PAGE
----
Collective trademarks and biocultural heritage: towards new indications of distinction for indigenous peoples in the Potato Park, Peru
Alejandro Argumedo
IIED, March 2013 | ISBN 978-1-84369-907-1

This paper presents the experience of the Potato Park communities in Cusco, Peru, in applying for formal protection through a collective trademark, and also in adopting an informal trademark for their products and services. The process of registering the collective trademark brought to light the incompatibility of the registration requirements with Peruvian law on indigenous governance, and the application was unsuccessful. The Potato Park communities have instead opted to use their trademark informally, and it is now widely recognised as a distinctive symbol of the Park. A survey found that as well as raising prices and increasing sales, the mark has helped to ensure social cohesion. However, while the trademark is informal, it lacks protection. Furthermore, experience shows that existing intellectual property tools tend to be unsuitable for protecting communities’ collective intellectual property, and even “soft” intellectual property tools such as collective trademarks and geographical indications can be beyond the legal and financial capacity of remote rural communities. The report concludes with a proposal for an alternative indigenous “biocultural heritage indication” which could draw on geographical indications, design rights and unfair competition law. Such a tool could open up the current IPR system to rural communities, alleviating poverty while protecting traditional knowledge, and strengthening biological and cultural diversity. Download the report [pdf] …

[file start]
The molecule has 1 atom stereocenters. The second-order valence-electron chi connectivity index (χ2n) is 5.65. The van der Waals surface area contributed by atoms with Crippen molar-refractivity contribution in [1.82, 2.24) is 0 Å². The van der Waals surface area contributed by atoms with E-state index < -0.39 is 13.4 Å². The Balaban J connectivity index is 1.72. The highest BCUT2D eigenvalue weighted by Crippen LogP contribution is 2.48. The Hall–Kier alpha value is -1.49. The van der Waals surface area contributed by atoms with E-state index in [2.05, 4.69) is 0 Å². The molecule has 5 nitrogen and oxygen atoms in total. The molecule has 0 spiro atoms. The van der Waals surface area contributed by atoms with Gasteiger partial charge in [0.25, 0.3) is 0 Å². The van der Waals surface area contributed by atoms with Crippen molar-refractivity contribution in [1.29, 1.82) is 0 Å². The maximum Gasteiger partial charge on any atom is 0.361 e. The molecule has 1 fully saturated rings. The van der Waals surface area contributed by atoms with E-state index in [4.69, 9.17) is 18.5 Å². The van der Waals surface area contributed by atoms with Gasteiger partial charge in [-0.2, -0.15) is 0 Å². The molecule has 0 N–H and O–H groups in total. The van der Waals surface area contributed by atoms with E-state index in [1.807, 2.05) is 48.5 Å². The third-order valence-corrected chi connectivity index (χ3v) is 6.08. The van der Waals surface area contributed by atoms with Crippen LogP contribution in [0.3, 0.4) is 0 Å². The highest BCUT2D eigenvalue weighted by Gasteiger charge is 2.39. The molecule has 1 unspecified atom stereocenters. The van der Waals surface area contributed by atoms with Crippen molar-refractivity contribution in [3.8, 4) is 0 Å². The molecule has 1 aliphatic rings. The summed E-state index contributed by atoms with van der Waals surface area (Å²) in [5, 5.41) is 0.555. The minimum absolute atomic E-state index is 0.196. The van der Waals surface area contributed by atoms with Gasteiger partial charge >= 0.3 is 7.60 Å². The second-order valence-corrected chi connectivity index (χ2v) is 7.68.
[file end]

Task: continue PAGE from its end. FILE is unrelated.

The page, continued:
Advertisements